Early Success in Blood Cancer Treatment Trials for Glioblastoma

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Updated 2024-03-22 09:06:17 | Published 2024-03-18 09:59:09
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An illustration symbolizing hope and advancement in medical research, specifically focusing on blood cancer treatment trials for glioblastoma

Recent publications reveal encouraging outcomes from two initial trials in treating glioblastoma, an aggressive brain cancer known for claiming the lives of notable figures like John McCain and Beau Biden. This cancer, only identifiable at stage 4, has a mere 10% five-year survival rate, and no new effective drugs have been approved in the last 20 years, according to Dr. Michael Vogelbaum from Moffitt Cancer Center.

These small-scale trials, involving just nine patients, used a novel approach of an existing blood cancer treatment and demonstrated both safety and tumor size reduction. However, larger studies are required to ascertain long-term efficacy.

The trials explored the potential of chimeric antigen receptor T-cell therapy (CAR-T therapy), a personalized immunotherapy initially developed for blood cancers. This therapy involves modifying a patient's own immune cells to target specific tumor proteins, and then reintroducing these cells into the body.

While effective against homogeneous blood cancers, applying CAR-T therapy to solid tumors like glioblastoma is more complex due to the heterogeneity of these tumor cells. Dr. Marcela Maus from Massachusetts General Cancer Center, who led one of the trials, notes the challenge posed by glioblastoma's varied cell types.

Both trials experimented with CAR-T cells targeting two proteins instead of one, hoping to more effectively combat solid tumors. Dr. Vincent Lam from Johns Hopkins Cancer Center, not involved in the trials, highlights the advantage of targeting multiple proteins.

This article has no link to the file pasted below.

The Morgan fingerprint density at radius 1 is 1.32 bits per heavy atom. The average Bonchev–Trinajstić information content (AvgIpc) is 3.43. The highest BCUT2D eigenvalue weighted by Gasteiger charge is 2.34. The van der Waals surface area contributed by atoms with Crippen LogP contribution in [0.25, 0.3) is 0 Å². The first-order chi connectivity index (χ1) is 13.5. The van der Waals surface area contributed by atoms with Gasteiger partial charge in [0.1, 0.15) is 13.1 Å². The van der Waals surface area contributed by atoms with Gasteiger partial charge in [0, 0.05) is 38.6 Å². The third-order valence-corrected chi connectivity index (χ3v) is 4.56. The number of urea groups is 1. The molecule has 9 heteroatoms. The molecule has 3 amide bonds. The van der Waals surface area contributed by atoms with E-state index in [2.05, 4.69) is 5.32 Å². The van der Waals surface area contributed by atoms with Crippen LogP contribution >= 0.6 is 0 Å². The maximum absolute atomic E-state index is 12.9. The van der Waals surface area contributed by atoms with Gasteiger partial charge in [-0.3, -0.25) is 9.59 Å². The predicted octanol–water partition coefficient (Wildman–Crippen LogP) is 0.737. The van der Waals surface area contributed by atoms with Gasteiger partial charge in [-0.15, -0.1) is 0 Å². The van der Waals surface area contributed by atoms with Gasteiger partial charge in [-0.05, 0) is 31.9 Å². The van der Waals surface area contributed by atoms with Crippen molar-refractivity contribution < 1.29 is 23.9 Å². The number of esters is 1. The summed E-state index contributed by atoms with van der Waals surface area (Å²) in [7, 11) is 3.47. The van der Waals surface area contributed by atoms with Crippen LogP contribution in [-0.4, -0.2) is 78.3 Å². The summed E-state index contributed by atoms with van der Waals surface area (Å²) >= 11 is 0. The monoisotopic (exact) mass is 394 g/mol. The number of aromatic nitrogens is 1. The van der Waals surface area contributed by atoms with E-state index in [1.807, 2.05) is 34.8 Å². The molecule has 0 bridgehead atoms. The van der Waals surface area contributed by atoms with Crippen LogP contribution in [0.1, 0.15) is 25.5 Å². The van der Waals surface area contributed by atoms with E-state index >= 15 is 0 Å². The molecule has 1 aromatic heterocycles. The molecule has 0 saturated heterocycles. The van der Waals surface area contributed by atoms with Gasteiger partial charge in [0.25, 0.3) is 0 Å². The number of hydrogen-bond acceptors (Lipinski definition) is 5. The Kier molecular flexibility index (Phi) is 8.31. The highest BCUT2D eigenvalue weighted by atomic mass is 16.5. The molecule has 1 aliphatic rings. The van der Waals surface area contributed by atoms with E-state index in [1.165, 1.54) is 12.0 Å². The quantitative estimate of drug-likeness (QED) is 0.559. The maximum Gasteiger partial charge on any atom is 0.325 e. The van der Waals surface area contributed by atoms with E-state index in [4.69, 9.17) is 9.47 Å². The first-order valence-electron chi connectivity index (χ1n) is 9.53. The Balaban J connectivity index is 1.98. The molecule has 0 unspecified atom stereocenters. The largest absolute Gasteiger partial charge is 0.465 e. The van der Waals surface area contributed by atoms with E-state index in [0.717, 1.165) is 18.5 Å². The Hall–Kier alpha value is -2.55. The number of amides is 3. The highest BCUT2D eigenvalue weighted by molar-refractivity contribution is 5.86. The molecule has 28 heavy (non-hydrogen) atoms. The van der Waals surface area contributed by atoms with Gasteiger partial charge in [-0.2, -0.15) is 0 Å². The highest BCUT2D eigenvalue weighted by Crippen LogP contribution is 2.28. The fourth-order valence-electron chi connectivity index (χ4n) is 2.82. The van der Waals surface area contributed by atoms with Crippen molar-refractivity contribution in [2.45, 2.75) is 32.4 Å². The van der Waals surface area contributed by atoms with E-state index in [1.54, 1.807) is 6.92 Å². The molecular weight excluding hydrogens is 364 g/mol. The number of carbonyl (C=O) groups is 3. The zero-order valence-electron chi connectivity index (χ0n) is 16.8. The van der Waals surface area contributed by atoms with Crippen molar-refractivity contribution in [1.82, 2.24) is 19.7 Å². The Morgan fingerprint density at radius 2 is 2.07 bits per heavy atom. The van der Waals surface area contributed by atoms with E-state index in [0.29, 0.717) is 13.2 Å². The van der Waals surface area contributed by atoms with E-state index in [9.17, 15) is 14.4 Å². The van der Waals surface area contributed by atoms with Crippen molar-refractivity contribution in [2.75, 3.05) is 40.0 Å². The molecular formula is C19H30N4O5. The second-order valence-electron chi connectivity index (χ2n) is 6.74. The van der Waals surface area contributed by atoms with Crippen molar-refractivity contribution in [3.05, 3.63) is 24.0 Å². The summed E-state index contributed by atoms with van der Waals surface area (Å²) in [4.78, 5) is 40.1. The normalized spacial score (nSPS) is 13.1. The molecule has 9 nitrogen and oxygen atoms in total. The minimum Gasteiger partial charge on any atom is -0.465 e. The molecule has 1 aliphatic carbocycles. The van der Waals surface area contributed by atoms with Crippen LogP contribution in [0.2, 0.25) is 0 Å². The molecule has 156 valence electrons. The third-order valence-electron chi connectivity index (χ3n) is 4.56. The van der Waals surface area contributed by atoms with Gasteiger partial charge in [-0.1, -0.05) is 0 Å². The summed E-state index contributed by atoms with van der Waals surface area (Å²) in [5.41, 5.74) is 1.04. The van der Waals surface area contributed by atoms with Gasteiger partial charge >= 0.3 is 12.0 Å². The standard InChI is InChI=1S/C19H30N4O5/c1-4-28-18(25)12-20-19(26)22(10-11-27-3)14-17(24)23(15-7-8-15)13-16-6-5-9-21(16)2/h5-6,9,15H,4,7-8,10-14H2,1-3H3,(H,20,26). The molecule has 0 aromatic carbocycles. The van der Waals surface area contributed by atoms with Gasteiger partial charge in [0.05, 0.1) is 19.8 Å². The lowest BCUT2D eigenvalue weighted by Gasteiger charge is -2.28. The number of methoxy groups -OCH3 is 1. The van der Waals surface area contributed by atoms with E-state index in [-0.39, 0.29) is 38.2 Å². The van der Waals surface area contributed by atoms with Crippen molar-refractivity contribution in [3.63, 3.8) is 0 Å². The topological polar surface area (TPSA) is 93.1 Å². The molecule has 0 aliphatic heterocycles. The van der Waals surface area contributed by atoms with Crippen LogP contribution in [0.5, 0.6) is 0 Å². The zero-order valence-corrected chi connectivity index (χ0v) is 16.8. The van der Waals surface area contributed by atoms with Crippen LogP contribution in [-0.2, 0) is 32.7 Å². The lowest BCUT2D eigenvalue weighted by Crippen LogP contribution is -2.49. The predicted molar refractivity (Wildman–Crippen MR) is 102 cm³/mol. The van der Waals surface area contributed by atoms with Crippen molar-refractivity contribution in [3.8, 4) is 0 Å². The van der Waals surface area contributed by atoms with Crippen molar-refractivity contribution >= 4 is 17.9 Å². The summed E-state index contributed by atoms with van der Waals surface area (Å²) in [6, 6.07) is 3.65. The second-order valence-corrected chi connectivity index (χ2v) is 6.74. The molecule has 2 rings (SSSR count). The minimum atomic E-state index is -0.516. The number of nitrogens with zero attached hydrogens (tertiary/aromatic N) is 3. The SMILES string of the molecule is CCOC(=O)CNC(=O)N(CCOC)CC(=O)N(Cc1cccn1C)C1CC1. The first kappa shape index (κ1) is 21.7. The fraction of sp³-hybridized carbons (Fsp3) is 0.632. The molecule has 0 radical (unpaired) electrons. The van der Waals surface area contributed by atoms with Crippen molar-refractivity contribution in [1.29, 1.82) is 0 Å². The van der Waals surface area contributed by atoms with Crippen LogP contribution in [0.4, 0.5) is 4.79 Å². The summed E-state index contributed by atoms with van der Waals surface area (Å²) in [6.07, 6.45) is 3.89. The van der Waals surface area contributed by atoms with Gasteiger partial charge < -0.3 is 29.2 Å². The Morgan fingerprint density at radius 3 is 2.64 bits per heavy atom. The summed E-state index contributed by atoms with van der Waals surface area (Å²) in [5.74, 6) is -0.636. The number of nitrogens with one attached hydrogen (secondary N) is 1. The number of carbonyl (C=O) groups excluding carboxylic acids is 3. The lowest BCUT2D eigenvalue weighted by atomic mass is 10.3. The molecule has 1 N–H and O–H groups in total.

In Maus' study, published in The New England Journal of Medicine, three patients were treated with T-cells engineered to target the EGFR protein and its variant, abundant in glioblastoma tumors. These cells were injected directly into the cerebrospinal fluid, a more targeted approach compared to the intravenous method used in blood cancer.

The second trial, published in Nature Medicine, involved six patients with recurrent glioblastoma. This study also adopted localized delivery of immunotherapy and included radiation before treatment. Both trials showed tumor size reduction and an increase in active CAR-T cells in the spinal fluid.

Despite promising results, the effects were not long-lasting. Both trials are continuing with adjustments in their approaches. Maus suggests combining CAR-T therapy with radiation and chemotherapy might enhance effectiveness, and other researchers are considering cancer-fighting vaccines in tandem.

The trials indicate a significant step in using CAR-T therapy for brain tumors, yet the long-term effectiveness remains to be seen. The ongoing research aims to refine the therapy to make it a viable treatment for glioblastoma.

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